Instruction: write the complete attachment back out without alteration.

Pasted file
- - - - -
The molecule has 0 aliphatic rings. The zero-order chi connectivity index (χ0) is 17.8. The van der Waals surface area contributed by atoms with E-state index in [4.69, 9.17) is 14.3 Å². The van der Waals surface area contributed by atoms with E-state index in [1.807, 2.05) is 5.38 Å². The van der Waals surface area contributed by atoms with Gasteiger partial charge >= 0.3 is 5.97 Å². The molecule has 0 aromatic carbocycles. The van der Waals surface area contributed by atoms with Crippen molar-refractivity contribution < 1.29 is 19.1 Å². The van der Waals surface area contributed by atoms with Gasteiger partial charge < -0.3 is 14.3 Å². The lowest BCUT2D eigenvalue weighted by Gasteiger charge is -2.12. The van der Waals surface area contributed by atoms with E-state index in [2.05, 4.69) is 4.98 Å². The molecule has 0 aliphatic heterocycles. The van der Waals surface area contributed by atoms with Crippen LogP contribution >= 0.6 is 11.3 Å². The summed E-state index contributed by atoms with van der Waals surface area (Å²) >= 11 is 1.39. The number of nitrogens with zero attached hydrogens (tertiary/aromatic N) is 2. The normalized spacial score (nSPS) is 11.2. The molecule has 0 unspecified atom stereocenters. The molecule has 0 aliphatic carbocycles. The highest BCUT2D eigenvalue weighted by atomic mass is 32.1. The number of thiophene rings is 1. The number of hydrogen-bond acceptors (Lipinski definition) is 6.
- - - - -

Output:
The molecule has 0 aliphatic rings. The zero-order chi connectivity index (χ0) is 17.8. The van der Waals surface area contributed by atoms with E-state index in [4.69, 9.17) is 14.3 Å². The van der Waals surface area contributed by atoms with E-state index in [1.807, 2.05) is 5.38 Å². The van der Waals surface area contributed by atoms with Gasteiger partial charge >= 0.3 is 5.97 Å². The molecule has 0 aromatic carbocycles. The van der Waals surface area contributed by atoms with Crippen molar-refractivity contribution < 1.29 is 19.1 Å². The van der Waals surface area contributed by atoms with Gasteiger partial charge < -0.3 is 14.3 Å². The lowest BCUT2D eigenvalue weighted by Gasteiger charge is -2.12. The van der Waals surface area contributed by atoms with E-state index in [2.05, 4.69) is 4.98 Å². The molecule has 0 aliphatic heterocycles. The van der Waals surface area contributed by atoms with Crippen LogP contribution >= 0.6 is 11.3 Å². The summed E-state index contributed by atoms with van der Waals surface area (Å²) >= 11 is 1.39. The number of nitrogens with zero attached hydrogens (tertiary/aromatic N) is 2. The normalized spacial score (nSPS) is 11.2. The molecule has 0 unspecified atom stereocenters. The molecule has 0 aliphatic carbocycles. The highest BCUT2D eigenvalue weighted by atomic mass is 32.1. The number of thiophene rings is 1. The number of hydrogen-bond acceptors (Lipinski definition) is 6.